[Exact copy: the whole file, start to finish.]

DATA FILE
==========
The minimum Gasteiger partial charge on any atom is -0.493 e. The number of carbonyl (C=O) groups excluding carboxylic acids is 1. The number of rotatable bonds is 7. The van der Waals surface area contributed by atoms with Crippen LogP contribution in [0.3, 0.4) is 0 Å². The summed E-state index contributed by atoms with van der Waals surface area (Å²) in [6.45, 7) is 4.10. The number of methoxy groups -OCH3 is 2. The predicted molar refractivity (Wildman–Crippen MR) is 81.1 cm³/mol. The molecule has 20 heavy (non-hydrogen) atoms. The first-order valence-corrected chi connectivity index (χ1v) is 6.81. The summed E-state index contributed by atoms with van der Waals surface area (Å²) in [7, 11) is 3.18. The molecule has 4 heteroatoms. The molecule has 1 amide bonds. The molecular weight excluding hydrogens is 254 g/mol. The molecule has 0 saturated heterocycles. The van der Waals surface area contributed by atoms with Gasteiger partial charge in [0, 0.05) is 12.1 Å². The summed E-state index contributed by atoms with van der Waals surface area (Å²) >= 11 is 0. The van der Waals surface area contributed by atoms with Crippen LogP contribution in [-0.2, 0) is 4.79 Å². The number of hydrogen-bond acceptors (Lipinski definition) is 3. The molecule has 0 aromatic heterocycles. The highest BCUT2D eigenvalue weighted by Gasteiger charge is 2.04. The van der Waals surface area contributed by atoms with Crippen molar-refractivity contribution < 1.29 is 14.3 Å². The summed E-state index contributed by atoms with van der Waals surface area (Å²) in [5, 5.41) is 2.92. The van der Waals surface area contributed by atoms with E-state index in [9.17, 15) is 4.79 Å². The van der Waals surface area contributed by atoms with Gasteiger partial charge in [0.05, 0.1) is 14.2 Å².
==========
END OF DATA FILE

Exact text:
The minimum Gasteiger partial charge on any atom is -0.493 e. The number of carbonyl (C=O) groups excluding carboxylic acids is 1. The number of rotatable bonds is 7. The van der Waals surface area contributed by atoms with Crippen LogP contribution in [0.3, 0.4) is 0 Å². The summed E-state index contributed by atoms with van der Waals surface area (Å²) in [6.45, 7) is 4.10. The number of methoxy groups -OCH3 is 2. The predicted molar refractivity (Wildman–Crippen MR) is 81.1 cm³/mol. The molecule has 20 heavy (non-hydrogen) atoms. The first-order valence-corrected chi connectivity index (χ1v) is 6.81. The summed E-state index contributed by atoms with van der Waals surface area (Å²) in [7, 11) is 3.18. The molecule has 4 heteroatoms. The molecule has 1 amide bonds. The molecular weight excluding hydrogens is 254 g/mol. The molecule has 0 saturated heterocycles. The van der Waals surface area contributed by atoms with Gasteiger partial charge in [0, 0.05) is 12.1 Å². The summed E-state index contributed by atoms with van der Waals surface area (Å²) >= 11 is 0. The van der Waals surface area contributed by atoms with Crippen LogP contribution in [-0.2, 0) is 4.79 Å². The number of hydrogen-bond acceptors (Lipinski definition) is 3. The molecule has 0 aromatic heterocycles. The highest BCUT2D eigenvalue weighted by Gasteiger charge is 2.04. The van der Waals surface area contributed by atoms with Crippen molar-refractivity contribution < 1.29 is 14.3 Å². The summed E-state index contributed by atoms with van der Waals surface area (Å²) in [5, 5.41) is 2.92. The van der Waals surface area contributed by atoms with E-state index in [9.17, 15) is 4.79 Å². The van der Waals surface area contributed by atoms with Gasteiger partial charge in [0.05, 0.1) is 14.2 Å².